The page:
As you can see, the spritesheet has our SS Goku facing down, left, right and then up. We now can replace our old single sprite, with this new four paneled sheet. Head on over to our
preload() function and remove the line that loaded our single image sprite and replace it with the following:
Notice: We changed our sprite variable name to reflect the change and be a little more descriptive (
goku-4-panel). The image path changed, but the big variable that could be different to your needs are the following three arguments passed. The third and fourth arguments are the height and width of a single block within our sprite sheet, and the fifth argument is how many panels are in our spritesheet. Okay cool!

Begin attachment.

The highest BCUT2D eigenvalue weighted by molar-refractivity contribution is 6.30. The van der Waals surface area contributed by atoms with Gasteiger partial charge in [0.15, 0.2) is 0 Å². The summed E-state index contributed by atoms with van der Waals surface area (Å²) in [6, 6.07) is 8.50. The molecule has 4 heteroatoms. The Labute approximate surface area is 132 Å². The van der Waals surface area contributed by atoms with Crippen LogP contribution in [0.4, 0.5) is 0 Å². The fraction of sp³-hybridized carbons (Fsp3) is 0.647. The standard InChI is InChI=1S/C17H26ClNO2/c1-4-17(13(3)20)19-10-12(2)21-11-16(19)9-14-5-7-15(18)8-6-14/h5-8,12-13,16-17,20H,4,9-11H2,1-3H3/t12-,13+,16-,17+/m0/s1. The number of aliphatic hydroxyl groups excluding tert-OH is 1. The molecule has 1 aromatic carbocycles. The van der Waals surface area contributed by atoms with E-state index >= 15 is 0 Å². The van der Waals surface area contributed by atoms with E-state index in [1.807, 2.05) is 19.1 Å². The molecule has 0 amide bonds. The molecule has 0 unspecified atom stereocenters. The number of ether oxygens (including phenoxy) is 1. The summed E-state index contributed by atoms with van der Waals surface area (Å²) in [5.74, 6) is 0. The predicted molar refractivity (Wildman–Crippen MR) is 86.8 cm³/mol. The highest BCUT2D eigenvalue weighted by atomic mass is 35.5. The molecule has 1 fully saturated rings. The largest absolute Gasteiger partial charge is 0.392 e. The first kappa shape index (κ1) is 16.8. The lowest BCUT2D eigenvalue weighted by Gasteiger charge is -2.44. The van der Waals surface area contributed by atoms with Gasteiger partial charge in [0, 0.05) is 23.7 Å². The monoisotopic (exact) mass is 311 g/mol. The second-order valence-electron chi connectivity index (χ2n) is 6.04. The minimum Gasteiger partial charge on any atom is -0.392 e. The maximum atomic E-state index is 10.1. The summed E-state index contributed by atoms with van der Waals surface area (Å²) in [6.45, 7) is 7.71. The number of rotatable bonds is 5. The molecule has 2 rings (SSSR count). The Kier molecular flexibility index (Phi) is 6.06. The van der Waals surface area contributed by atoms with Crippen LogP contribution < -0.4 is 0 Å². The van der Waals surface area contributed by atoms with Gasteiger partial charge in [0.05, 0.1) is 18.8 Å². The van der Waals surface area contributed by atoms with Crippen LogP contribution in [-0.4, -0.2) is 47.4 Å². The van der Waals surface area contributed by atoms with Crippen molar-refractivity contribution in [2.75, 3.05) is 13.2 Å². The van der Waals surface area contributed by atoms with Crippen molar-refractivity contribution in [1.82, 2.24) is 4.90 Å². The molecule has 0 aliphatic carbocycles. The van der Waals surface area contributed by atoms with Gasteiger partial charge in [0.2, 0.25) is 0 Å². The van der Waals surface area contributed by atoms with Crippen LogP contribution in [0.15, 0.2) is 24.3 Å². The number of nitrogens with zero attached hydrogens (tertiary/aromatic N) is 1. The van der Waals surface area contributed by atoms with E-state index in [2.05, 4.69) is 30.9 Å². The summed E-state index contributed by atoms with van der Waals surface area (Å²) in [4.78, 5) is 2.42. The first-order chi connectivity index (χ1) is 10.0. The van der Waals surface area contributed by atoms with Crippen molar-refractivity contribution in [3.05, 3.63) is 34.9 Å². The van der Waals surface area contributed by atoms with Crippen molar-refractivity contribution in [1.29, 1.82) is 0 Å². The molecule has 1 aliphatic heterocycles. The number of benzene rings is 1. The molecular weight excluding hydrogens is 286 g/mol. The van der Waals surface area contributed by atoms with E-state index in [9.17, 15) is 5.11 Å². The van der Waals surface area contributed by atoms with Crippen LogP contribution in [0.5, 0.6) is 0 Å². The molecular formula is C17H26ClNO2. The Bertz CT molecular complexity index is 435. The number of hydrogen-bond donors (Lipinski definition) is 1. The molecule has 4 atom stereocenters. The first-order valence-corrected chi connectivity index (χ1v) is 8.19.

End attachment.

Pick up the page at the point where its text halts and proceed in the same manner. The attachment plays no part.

Now let’s head over to the
create() function and update our sprite definition here. Remove the old definition and add the following 2 lines:
We now have a new sprite! But what is that second line?!
sprite.animations.frame = 0; This tells the initial state of our spritesheet, which block to use. If you have questions on which number to place here, take a look at the breakdown below. Keep in mind, the render always starts from top left, move right then to the next row, left to right again.
We are so close to being done, we have to do one more thing… accounting for user interaction and updating our sprite to reflect that interaction. Let’s head on over to the
update() function. Our
if statement should now look like this:
What did you notice that changed?! Yep, the
sprite.animations.frame references. This is mapping the new frame depending on which direction we are going! Perfect, now we have a character that faces the direction it is moving, done.
Up next… a sprite debugging helper.
If you would like the source files for this tutorial: Download source files